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Do you trust your dentist?

According to a new study, “there is a significant disconnect between the provider and the patient regarding adequate information (informed consent) about the procedures before the treatment, “says Patrick J. Roy D.D.S who worked on the study.  As a dentist who is passionate about dentistry and giving my patients the highest quality care, this was very surprising to me.  I feel that I go out of my way to educate my patients about the care I can provide them, and as importantly, the consequences they may experience if certain dental work is not completed.  My goal, at all times, is to provide my patients the information they need to make the right decision for them. I never want to “dictate” treatment to my patients, making sure that they are part of the decision-making process as much as possible.  Jeff_headshot_crop

So the question is: “have I been accomplishing this goal?”

I love being a dentist.  I have a job that I truly enjoy doing.  However, it is common knowledge that the majority of dental patients do not enjoy going to the dentist.  Therefore, my philosophy is to make all dental experiences in my office as comfortable, and enjoyable, as possible.   I have always built my practice on nurturing strong relationships with my patients.  I have always believed that one of the most important and rewarding goals in my business life are these positive relationships.   I want to earn my patients’ trust, and then continue to uphold that trust into the future.  However, according to a recent study, relationships may not be the only thing that patients place value on when evaluating their dentist.  Despite, how much a patient trusts their dentist, people still want information to put them at ease and facilitate a positive experience in the chair. They are looking for the proper facts that will alleviate any fears they may have.  This study that examined patient satisfaction in restorative dentistry made me realize that even those people who have trust in their dentist still want all the facts and information on any dental work they may need.

There are 3 reasons why people avoid their dentist:  Time, Fear and Money.  So if these are the main issues with patients seeking or completing the necessary dental work they need, then are we as dentists providing the necessary information patients need to overcome these obstacles?  According to this research, they concluded that “with limited technical knowledge of dentistry, patients rely on a combination of perceptions regarding personal interactions, comfort during treatment, and post-treatment sensitivity when determining their satisfaction.” Therefore, providing high quality dental work and making my patients as comfortable as possible is essential.  It became apparent through this study that providing the necessary information to patients will improve relations and experiences even further.  Let’s examine ways that information can help alleviate the above-mentioned 3 reasons people avoid the dentist:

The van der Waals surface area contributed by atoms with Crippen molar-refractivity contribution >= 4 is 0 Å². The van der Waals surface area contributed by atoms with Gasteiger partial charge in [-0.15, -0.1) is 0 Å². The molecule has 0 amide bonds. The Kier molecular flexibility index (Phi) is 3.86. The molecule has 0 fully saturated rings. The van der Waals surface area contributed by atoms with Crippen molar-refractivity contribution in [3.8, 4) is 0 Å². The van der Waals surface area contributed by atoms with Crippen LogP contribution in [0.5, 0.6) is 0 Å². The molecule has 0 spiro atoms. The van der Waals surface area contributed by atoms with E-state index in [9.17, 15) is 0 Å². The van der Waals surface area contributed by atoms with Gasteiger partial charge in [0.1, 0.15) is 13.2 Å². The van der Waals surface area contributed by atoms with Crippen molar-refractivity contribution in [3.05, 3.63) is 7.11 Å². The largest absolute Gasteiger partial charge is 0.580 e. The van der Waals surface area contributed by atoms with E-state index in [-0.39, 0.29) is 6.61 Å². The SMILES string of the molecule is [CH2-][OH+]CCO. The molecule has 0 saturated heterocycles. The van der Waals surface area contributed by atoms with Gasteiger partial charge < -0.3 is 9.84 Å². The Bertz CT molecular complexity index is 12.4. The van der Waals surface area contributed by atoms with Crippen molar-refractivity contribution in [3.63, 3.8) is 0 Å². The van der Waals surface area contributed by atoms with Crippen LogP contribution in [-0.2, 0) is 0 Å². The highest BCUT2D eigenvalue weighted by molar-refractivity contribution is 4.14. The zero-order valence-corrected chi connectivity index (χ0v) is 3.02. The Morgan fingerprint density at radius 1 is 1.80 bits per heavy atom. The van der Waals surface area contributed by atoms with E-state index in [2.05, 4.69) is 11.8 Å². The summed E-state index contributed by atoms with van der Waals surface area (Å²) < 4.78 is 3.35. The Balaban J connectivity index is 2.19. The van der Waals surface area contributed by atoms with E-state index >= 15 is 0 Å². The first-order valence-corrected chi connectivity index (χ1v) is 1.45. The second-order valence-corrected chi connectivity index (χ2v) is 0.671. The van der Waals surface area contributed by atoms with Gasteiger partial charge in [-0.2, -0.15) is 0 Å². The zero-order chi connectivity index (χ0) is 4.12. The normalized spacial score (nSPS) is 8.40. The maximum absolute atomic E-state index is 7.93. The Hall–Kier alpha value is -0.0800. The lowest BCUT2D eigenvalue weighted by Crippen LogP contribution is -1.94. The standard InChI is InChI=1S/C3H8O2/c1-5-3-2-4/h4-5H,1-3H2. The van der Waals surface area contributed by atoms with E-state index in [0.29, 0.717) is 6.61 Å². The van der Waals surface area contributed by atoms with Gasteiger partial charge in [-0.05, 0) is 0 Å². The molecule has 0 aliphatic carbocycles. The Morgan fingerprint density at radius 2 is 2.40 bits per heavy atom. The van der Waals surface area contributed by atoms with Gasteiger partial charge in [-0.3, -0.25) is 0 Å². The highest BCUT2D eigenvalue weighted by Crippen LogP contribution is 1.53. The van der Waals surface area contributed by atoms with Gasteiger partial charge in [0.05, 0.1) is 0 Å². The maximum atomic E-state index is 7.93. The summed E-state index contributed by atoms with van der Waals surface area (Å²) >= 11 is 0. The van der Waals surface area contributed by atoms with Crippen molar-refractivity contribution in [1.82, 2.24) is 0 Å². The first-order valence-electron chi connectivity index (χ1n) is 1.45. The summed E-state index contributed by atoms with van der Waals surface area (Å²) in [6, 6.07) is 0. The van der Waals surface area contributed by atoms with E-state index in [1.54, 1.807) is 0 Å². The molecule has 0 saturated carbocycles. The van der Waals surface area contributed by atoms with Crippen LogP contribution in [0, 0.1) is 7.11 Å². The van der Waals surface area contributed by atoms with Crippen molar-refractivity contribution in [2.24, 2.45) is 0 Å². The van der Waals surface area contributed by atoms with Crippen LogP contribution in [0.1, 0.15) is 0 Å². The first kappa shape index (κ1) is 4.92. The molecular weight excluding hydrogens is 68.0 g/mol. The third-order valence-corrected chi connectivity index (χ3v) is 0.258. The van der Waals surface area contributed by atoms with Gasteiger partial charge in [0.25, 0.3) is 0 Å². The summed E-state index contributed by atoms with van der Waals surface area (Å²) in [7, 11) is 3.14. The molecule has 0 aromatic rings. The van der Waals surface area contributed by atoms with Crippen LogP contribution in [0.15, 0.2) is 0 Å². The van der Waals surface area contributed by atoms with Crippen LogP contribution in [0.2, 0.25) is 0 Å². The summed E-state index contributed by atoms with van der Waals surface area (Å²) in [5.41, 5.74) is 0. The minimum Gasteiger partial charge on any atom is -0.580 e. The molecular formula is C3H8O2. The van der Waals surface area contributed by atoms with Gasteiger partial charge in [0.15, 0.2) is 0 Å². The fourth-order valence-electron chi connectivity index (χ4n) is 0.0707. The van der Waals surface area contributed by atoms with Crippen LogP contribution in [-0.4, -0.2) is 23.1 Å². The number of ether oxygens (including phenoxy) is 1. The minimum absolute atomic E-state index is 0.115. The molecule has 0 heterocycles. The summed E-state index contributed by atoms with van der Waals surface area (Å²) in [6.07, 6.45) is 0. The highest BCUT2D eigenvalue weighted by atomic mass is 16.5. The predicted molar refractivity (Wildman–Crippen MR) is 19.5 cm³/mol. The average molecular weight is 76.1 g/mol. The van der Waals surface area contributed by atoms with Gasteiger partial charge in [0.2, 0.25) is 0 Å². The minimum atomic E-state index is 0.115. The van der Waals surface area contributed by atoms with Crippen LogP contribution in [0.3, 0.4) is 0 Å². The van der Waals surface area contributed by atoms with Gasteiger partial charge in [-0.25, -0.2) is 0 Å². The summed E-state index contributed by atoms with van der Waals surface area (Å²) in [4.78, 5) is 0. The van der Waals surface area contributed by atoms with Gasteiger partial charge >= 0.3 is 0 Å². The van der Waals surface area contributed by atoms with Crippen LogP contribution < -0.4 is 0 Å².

Time:  Life is busy.  Time is a very precious commodity in the lives of people these days. 

  • ·         Our office offers a variety of hours to accommodate almost any schedule.  In addition, we hold specific times for patients whose travel schedule or work schedule doesn’t allow them the flexibility to come in. 
  • ·         Another important thing we make clear to patients is that we maximize our chair time for their benefit.  If a patient needs several teeth addressed, we will offer to restore all of these teeth in one visit.  This avoids re-numbing the patient and bringing the patient back for several other appointments.

FearDental Fear is a very real problem for many people. However, most fears can start because of the unknown.

  • ·         My favorite saying is “information is power!”  I have always believed that education is the key to alleviating fears in my patients.  Once you explain exactly what will be done, the time involved, and what to expect following the procedure, patients’ anxiety levels decrease.
  • ·         We are also very clear with our patients about the different ways we can accommodate their fears.  These include nitrous oxide, sedation dentistry, and other calming amenities.

Money:  Finances are always an important factor in our patients’ lives.  With the decrease in insurance benefits and increased cost of materials, dentistry has become a very expensive service.

  • ·         I do NOT like surprises, and I always want my patients prepared for any monetary commitments for procedures. Therefore, before any work is ever completed in our office, our patients receive a detailed plan including all financial responsibilities associated with each appointment.
  • ·         We offer many payment options and plans including outside financing through CareCredit.

Consequently, dentists can improve patient satisfaction or avoid dissatisfaction through patient education, appropriate changes to office policies or procedures, or adjusting his or her interpersonal approach.  This was a good reminder for me to always ask my patients if they have any other questions prior to any procedure.  In the end, I want to make sure that my patients are comfortable and informed prior to any dental work we provide.

By |June 18th, 2013|Patient Information|